Over the last couple of weeks there have been extraordinary heatwaves in North America. Heat records were broken across the Pacific Northwest, with temperatures over 40 degrees C in usually temperate cities such as Portland or Seattle. The full toll is yet to be counted, but authorities in British Columbia are reporting 500 or so heat-related deaths so far. Beyond the human casualties, the total harm of the heat wave will include damage to infrastructure, wildlife, agriculture, and the damage of subsequent wildfires.
Nobody has seen anything quite like this before, though heatwaves are becoming more frequent and lasting longer in the region. For usually temperate places, especially inland, extraordinary summer heatwaves may be the most serious and most frequent climate related natural disaster.
For warmer regions of the world, temperatures are often higher all year round. Extreme heat isn’t just a freak summer occurrence. The risk of extreme heat is more severe, and it can be deadly.
The biology of deadly heat is not complicated. The human body maintains a stable temperature of around 37 degrees C. If temperatures rise above that, then the body can’t shed excess heat into the surrounding air. We have to keep cool in other ways, such as sweating. If you combine high heat and high humidity, that doesn’t work either. Now you need more purposeful interventions – a cold shower, air conditioning. And if you’re not able to cool down, or if the electricity supply fails, a medical emergency or even heat death is a real possibility.
Parts of the world already tip into deadly extremes on a regular basis. The city of Jacobabad in Pakistan is one of the hottest in the world, with the mercury rising over 50 degrees C at times. It has officially hit unsurvivable temperatures on several occasions, at which point the streets clear, and people hunker down with whatever cooling technologies they can afford.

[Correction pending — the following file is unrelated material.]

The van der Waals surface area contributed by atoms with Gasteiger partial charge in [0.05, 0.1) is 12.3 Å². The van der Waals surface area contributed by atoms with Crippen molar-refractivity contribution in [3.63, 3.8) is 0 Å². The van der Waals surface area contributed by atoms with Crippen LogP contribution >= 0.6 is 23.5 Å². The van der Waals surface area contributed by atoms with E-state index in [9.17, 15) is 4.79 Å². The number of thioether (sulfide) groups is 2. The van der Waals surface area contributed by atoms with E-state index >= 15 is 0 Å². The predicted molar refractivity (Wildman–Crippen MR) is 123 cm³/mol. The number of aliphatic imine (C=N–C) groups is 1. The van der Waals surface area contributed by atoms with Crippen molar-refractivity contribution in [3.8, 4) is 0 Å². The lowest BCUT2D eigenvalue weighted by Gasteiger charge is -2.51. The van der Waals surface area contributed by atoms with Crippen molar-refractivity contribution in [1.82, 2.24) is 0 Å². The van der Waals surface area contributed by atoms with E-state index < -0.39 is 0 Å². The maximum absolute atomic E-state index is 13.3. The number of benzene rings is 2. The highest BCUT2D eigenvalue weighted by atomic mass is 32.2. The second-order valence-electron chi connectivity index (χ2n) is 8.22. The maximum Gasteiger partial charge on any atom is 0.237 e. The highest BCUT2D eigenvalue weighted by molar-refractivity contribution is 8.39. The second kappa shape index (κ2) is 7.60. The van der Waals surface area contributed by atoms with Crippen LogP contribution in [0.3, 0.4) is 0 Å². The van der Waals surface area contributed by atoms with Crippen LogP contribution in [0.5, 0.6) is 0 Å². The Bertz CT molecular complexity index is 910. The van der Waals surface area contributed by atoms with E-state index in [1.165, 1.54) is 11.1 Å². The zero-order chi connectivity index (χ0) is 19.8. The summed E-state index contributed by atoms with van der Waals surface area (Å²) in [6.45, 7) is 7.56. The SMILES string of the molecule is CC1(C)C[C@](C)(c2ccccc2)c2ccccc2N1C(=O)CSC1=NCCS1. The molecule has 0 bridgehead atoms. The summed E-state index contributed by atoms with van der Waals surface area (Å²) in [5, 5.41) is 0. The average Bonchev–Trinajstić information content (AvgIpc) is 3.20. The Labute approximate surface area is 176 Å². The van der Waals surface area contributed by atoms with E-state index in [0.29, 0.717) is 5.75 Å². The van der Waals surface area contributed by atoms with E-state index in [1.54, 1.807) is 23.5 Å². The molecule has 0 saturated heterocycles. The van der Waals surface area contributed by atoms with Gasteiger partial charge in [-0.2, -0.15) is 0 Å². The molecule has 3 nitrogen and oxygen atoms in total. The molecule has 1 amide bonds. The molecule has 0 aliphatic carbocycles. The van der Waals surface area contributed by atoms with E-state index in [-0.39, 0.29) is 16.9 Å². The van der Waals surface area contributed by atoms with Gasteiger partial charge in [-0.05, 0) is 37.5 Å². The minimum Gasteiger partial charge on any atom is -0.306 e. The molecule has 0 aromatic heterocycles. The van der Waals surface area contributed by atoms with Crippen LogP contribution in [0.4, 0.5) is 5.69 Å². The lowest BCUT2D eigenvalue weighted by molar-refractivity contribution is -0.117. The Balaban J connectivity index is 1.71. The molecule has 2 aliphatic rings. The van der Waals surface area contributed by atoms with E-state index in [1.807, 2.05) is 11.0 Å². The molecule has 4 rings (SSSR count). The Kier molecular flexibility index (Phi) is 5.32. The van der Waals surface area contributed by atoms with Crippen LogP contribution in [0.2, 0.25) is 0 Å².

Events in North America show that extreme heat can strike anywhere, but the risk is not evenly distributed. It is far more likely in the Equatorial regions that are already hot. This paper from Nature Climate Change shows the places that will suffer most from high heat under a warming scenario of 2-3 degrees (which is what we are currently on track for.)
As with harvest losses and land rendered uninhabitable, there’s a visible pattern here. With some exceptions, the majority of the harm of extreme heat falls on places that have done less to cause global climate change. Those regions of the world that have the highest historical emissions, in Europe and North America, are less vulnerable.
This is another example of climate injustice and – as I describe in my book, Climate Change is Racist – there is a racial dynamic here. It is consistently people of colour that bear the burden of risk. And that means that preventing runaway climate change will also avert an epic racial injustice.